WASHINGTON, April 15, 2014 – To continue informing national and state-level action on Latino college completion, Excelencia in Education today released 53 separate fact sheets updating the current status of college completion among Latinos nationally, in each state, and in the District of Columbia and Puerto Rico.

“This important and painstaking research from Excelencia in Education on Latino college completion tells us not only where we are in each state, but provides examples of successful programs to move us in a positive direction,” said Rep. Raúl Grijalva (Arizona), Chairman of the Congressional Hispanic Caucus Education Task Force.  “Such concise and actionable research is invaluable to policy makers and education leaders at all levels.”

“America's success is intertwined with the educational success of Latinos, and that takes leadership not only in Washington, but in statehouses and communities all across the country,” said Rep. Rubén Hinojosa (Texas), Chairman of the Congressional Hispanic Caucus and Ranking Member of the Subcommittee on Higher Education and Workforce Training.  “Excelencia aims to give us critical information to strengthen America by strengthening the educational success of Latinos.”

Excelencia in Education last released these fact sheets in 2012, and the new data reveal progress nationally, with the gap in graduation rates between Latinos and Whites across the United States dropping to 9 percent, compared to 14 percent two years prior. 

“We hope these state snapshots seed questions and discussions that compel action within communities,” said Deborah Santiago, Excelencia in Education’s chief operating officer and vice president for policy.  “For example, why does California, the state with the largest Latino population in the nation, not have a single college break into the top five nationally for awarding degrees to Latinos?”

Each fact sheet includes state-level data on the population, representation among kindergarten through 12th grade students, educational attainment of adults, multiple comparative measures of equity gaps in degree attainment, the top five institutions enrolling and graduating Latinos, and examples of promising, evidence-based practices in each state for improving Latino college completion.  To access the factsheets and for an interactive online tool to view data from each state, visit: http://www.edexcelencia.org/research/college-completion/united-states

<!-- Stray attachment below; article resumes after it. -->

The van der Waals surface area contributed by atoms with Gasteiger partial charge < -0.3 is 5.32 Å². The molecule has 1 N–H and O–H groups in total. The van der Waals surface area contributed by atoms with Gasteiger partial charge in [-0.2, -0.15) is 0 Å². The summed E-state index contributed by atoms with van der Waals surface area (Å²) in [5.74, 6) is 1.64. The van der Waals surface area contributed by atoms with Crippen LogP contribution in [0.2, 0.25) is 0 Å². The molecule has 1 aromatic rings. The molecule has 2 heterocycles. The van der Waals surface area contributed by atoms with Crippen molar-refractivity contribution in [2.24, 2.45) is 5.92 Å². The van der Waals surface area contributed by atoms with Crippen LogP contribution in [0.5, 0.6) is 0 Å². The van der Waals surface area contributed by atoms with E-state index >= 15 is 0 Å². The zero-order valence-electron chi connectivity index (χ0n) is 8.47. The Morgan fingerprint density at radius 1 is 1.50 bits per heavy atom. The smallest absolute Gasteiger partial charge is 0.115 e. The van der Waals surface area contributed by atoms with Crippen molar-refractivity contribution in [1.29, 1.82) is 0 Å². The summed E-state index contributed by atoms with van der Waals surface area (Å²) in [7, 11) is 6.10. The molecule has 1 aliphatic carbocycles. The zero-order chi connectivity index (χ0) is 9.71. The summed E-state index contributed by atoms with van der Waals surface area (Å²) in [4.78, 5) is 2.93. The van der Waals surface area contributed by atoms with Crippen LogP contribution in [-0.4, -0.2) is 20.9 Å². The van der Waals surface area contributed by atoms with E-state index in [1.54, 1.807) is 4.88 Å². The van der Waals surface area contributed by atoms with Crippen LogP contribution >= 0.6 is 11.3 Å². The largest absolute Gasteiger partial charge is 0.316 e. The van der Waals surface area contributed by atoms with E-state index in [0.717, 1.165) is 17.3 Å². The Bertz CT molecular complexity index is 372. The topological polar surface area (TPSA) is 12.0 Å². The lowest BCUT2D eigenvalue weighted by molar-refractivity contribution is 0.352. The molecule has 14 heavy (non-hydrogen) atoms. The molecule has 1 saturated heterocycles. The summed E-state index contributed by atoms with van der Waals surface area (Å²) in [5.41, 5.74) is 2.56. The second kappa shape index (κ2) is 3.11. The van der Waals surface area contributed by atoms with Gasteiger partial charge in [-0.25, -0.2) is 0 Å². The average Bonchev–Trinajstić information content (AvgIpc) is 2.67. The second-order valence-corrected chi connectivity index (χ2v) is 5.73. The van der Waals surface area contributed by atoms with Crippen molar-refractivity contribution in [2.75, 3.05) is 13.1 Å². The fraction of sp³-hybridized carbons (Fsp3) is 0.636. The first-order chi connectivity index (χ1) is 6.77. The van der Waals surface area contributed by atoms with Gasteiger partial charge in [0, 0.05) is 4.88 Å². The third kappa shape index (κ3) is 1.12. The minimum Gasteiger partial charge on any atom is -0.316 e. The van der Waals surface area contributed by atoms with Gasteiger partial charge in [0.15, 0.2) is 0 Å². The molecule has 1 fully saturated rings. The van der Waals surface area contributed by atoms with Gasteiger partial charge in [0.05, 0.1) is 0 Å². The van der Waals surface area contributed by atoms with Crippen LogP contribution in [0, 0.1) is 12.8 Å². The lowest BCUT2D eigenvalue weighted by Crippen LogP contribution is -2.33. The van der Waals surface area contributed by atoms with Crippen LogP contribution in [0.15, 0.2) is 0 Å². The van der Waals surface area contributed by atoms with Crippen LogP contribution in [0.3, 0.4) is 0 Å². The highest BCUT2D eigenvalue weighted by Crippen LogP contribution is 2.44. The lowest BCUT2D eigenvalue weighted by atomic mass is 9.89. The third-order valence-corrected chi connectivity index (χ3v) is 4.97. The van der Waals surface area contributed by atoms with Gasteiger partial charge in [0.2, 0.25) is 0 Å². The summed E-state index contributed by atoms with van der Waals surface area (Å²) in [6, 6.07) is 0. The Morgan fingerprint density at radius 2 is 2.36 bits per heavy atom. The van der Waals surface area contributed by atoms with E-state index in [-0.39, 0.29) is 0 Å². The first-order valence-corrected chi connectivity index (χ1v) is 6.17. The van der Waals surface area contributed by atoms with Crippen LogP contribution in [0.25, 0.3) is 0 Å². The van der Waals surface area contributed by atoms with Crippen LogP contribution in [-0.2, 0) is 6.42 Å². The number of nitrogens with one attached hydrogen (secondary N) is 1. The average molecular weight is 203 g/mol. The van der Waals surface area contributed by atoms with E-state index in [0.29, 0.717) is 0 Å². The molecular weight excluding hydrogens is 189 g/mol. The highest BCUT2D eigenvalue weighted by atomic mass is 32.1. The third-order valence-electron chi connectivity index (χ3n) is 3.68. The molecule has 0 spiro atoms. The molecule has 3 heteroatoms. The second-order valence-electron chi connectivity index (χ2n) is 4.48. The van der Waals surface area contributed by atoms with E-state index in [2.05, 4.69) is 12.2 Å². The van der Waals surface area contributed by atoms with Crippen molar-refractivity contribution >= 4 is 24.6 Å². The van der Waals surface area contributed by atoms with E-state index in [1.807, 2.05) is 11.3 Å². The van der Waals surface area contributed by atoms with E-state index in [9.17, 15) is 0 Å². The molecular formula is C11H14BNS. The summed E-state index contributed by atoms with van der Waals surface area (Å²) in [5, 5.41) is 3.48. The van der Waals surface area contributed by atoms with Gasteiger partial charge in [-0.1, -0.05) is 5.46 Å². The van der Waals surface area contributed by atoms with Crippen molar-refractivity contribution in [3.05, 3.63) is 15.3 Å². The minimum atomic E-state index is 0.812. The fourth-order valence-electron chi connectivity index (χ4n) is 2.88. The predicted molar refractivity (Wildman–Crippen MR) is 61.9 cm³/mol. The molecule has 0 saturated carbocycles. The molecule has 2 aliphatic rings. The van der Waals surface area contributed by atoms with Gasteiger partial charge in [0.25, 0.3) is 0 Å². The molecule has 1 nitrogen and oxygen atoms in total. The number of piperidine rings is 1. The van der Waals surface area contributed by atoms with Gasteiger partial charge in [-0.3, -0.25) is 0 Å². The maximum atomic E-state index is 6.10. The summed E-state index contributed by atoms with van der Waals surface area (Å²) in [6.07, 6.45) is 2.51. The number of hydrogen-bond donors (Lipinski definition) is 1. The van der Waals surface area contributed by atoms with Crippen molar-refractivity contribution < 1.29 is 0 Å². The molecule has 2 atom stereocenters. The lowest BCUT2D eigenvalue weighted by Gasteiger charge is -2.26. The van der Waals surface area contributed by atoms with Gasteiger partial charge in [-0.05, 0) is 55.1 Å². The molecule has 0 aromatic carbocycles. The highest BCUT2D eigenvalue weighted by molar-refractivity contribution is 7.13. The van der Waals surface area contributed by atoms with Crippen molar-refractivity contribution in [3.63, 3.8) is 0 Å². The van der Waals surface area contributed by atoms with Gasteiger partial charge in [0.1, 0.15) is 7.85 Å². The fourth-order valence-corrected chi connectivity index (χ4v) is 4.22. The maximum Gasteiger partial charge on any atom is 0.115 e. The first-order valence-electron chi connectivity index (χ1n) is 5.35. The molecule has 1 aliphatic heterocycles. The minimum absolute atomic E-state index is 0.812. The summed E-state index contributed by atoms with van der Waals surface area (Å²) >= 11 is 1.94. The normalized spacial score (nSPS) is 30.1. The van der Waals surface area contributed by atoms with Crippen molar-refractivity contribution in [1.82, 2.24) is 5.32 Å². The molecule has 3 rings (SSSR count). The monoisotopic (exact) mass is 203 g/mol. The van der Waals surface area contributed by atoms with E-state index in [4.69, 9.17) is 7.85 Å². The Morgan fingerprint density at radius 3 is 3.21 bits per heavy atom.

While the detailed data varies from state to state, several trends emerge from Excelencia in Education’s research:

Latinos continue to be much younger than the national and state populations overall.

  • Nationally, the median age for Latinos was 27 compared to a median age of 42 for White, non-Hispanics.

Latinos’ are a larger share of the K-12 public school population than they are of national and state populations overall.

  • Nationally, Latino youth represent 22 percent of the K-12 public school population and 17 percent of the U.S. population overall.

Latino adults have lower degree attainment levels than other groups.

  • Nationally, 20 percent of Latino adults had a postsecondary degree compared to 36 percent of all adults in the U.S.

The graduation rates for Latinos are lower than that of White, non-Hispanics.

  • Nationally, the gap in degree attainment between Latino and White, non-Hispanic cohorts of first-time, full-time students was about 9 percent.

“Today’s release is one piece of an ongoing conversation we are leading among key stakeholders across America to empower them with data, evidence, proven tools and tested tactics with an intentional focus on increasing college success among Latinos,” said Sarita Brown, president of Excelencia in Education.  “Excelencia is providing this new analysis with support from the Ford Foundation and will be working over the coming months to activate and engage many sectors to step up to the challenge of addressing Latino students while meeting national college completion goals.   We remain focused on the fact that for the U.S. to regain the top ranking in the world for college degree attainment, Latinos will need to earn 5.5 million more degrees by 2020.”

Latino College Completion in 50 States is a project of Excelencia’s in Education’s national initiative, Ensuring America's Future by Increasing Latino College Completion, which brings together leaders from seven sectors to develop and provide specific tools and information to accelerate Latino degree attainment while serving all students.  Begun in 2009, Ensuring America’s Future is supported by the Bill and Melinda Gates Foundation, the Lumina Foundation for Education, the Ford Foundation, the Kresge Foundation and W. K. Kellogg Foundation.

For an interactive map presenting data from each state, and to download individual fact sheets for each state, visit: http://www.edexcelencia.org/research/college-completion/united-states  

Celebrating its 10th anniversary in 2014, Excelencia in Education is a Washington, D.C.-based national non-profit organization whose mission is to accelerate Latino student success in higher education.



Release Date
Tue, 04/15/2014 - 1:00am
Washington, DC
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